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BJP has the most diversified representation. See caste composition of new UP assembly

The BJP seems to have overturned the game of rival political parties claiming to be the harbinger of social justice and welfare on their own turf.

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Caste and religion remained dominant factors in Uttar Pradesh assembly election. And the political parties mobilised voters with social engineering and developmental discourse both. Hence, it becomes essential to investigate the social profile of the new UP legislature.

I provide a descriptive analysis of the newly elected MLAs of the state based on religion and caste with the help of previously collected data pertaining to the social profile of candidates. In the run up to the polls, I had analysed the social profile of candidates of SPBJPBSP, and INC along with their allied partners.

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Category of distribution

Figure 1 below provides description of caste/category and religious profile of newly elected MLAs. I have categorised them in five broader categories — upper castes, Hindu backward castes, SC/ST, Muslims, and Sikhs.

Source: Author’s calculation

The figure shows that 151 (38 per cent) MLAs elected are from the Hindu backward castes, followed by the upper castes (131, 33 per cent) and the SC/ST (86, 21 per cent). Total 86 constituencies are reserved for the SC/ST category, and candidates belonging to these communities have been able to win only these reserved seats. All major parties — BJP, BSP, INC, and SP — nominated few SC/ST candidates outside the reserved constituencies. This time, 34 (8 per cent) of the UP legislatures have been elected from the Muslim community despite them constituting around 19 per cent of the state’s population. Though only one candidate from Sikh community won the election, all parties had nominated candidates from the community.

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Party and category-wise composition

Figure 2 below depicts the party and category/community wise share of newly elected MLAs. The 18th UP assembly will have the highest number of MLAs from Hindu backward castes, followed by upper castes, SCs/STs, Muslims, and Sikhs. Within backward caste MLAs, the BJP alliance has 90 legislatures whereas the SP alliance has 60 and the Congress one.

Source: Author’s calculation

Data shows that within the upper castes, the highest number of MLAs are from the BJP alliance. The alliance has 117 such MLAs whereas the SP alliance has 11. The BSP, Congress, and Jansatta Dal (Loktantrik) have one MLA each from upper caste category. All SC/ST MLAs have won only in the reserved constituencies, within which, the BJP alliance has the highest number (65) followed by the SP alliance (20) and Jansatta Dal (Loktantrik) (1).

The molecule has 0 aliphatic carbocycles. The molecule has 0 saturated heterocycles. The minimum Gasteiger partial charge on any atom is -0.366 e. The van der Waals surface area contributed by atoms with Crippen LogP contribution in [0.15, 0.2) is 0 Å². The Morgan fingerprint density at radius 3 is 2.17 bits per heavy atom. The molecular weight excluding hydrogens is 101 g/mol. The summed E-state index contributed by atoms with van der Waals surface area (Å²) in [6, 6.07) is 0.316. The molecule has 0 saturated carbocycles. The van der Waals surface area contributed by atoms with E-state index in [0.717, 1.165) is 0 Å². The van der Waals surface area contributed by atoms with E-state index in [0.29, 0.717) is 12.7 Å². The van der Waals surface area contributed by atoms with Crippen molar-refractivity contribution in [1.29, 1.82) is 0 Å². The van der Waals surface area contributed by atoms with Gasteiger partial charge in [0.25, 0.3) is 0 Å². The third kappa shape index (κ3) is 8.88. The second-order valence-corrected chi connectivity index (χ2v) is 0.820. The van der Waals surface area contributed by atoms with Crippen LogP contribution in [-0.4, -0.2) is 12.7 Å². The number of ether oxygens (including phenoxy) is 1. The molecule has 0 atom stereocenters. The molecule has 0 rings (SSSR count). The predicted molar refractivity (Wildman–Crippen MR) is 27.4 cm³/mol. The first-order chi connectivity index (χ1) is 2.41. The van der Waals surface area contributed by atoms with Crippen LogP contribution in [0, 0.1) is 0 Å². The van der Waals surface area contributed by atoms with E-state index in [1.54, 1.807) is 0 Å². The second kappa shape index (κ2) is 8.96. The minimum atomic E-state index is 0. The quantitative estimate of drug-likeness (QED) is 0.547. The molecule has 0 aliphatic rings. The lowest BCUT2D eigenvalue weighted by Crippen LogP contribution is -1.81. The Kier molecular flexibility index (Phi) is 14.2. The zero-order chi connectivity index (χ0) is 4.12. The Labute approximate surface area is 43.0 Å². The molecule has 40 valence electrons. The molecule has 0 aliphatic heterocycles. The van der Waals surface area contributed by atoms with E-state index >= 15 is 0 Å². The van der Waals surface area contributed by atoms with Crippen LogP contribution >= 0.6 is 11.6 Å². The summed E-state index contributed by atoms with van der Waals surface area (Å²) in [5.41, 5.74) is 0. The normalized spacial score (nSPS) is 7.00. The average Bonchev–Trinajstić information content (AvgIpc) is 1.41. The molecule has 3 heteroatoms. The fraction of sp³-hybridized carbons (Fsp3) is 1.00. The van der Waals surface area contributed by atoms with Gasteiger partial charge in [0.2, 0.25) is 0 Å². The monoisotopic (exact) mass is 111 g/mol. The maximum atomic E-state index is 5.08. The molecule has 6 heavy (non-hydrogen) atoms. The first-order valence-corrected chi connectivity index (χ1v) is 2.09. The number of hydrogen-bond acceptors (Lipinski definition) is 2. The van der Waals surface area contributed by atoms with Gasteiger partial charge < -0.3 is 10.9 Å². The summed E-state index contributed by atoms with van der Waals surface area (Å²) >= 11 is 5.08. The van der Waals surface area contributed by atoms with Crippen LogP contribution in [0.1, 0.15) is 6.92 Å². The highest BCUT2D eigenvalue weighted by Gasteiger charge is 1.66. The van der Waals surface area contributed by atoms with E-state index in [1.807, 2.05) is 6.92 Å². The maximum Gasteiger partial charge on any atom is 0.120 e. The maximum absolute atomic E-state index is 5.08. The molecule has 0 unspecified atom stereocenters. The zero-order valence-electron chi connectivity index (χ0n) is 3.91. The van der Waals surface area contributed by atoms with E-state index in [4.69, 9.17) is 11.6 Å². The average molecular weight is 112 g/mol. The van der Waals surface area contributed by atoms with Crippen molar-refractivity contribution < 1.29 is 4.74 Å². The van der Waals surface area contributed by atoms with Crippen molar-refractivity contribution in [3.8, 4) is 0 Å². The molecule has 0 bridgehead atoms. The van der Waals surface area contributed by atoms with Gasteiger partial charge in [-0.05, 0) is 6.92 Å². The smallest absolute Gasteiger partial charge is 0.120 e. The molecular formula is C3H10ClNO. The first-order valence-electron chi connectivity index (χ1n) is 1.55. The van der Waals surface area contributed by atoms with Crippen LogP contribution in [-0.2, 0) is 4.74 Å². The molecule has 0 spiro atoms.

All 34 Muslim MLAs belong to the SP. The BJP had not nominated a single Muslim candidate, but its ally Apana Dal (S) had from the Suar Tanda constituency of Rampur district, against Azam Khan. The BJP has one Sikh MLA from Bilaspur constituency in Rampur district.

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Which caste has the lion’s share of MLAs

Figure 3 provides caste/community wise description of MLAs of all political parties. Data reveals that the highest number of MLAs have been elected from the Brahmin community (52), followed by Rajput (49), Kurmi/Sainthwar (40), Muslim (34), Jatav/Chamar (29), Pasi (27), Yadav (27), Bania/Kahtri (21) and so on. Except Muslims, Yadavs, and Rajbhars, the BJP alliance has the highest number of MLAs in each caste.

Figure 3: Caste wise composition 

Source: Author’s calculation

Data also reveals that 19 candidates belonging to the Jatav/Chamar caste of the BJP alliance have won the election despite the alliance nominating relatively lesser candidates from this caste group. The caste group has traditionally been a strong support base of the BSP, but the party wise MLA profile shows that they preferred the BJP alliance this time. The SP alliance had nominated 38 candidates from this caste group but only 10 of them could secure a win. The BJP alliance had nominated eight candidates from the Kori caste and all of them won.

The analysis shows that the BJP MLAs make the most diverse representation minus Muslims. Although, most of its legislatures still come from the upper castes — Brahmin, Rajput, Baina — the party has diversified the overall representation in Uttar Pradesh. This shows that it has taken the long route of deep social engineering coupled with the developmental rhetoric. The BJP seems to have overturned the game of rival political parties claiming to be the harbinger of social justice and welfare on their own turf.

Arvind Kumar (@arvind_kumar__), PhD in Politics, Royal Holloway, University of London. Views are personal.

(Edited by Anurag Chaubey)

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